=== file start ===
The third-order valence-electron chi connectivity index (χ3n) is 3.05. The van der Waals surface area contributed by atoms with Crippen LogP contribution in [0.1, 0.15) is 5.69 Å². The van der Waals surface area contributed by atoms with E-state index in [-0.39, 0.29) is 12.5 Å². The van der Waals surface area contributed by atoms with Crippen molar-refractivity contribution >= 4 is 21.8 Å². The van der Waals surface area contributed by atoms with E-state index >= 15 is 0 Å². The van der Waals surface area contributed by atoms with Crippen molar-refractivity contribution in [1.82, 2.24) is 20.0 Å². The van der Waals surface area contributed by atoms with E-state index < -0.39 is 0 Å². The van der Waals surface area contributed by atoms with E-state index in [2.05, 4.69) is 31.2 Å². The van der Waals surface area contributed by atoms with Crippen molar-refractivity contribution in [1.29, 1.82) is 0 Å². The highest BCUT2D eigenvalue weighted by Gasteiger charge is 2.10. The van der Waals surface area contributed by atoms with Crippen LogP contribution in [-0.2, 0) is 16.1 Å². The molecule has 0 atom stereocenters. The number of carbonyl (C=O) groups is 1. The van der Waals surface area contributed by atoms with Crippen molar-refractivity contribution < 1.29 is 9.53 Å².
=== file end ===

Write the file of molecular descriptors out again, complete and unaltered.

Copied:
The third-order valence-electron chi connectivity index (χ3n) is 3.05. The van der Waals surface area contributed by atoms with Crippen LogP contribution in [0.1, 0.15) is 5.69 Å². The van der Waals surface area contributed by atoms with E-state index in [-0.39, 0.29) is 12.5 Å². The van der Waals surface area contributed by atoms with Crippen molar-refractivity contribution >= 4 is 21.8 Å². The van der Waals surface area contributed by atoms with E-state index >= 15 is 0 Å². The van der Waals surface area contributed by atoms with Crippen molar-refractivity contribution in [1.82, 2.24) is 20.0 Å². The van der Waals surface area contributed by atoms with E-state index < -0.39 is 0 Å². The van der Waals surface area contributed by atoms with E-state index in [2.05, 4.69) is 31.2 Å². The van der Waals surface area contributed by atoms with Crippen molar-refractivity contribution in [1.29, 1.82) is 0 Å². The highest BCUT2D eigenvalue weighted by Gasteiger charge is 2.10. The van der Waals surface area contributed by atoms with Crippen LogP contribution in [-0.2, 0) is 16.1 Å². The molecule has 0 atom stereocenters. The number of carbonyl (C=O) groups is 1. The van der Waals surface area contributed by atoms with Crippen molar-refractivity contribution < 1.29 is 9.53 Å².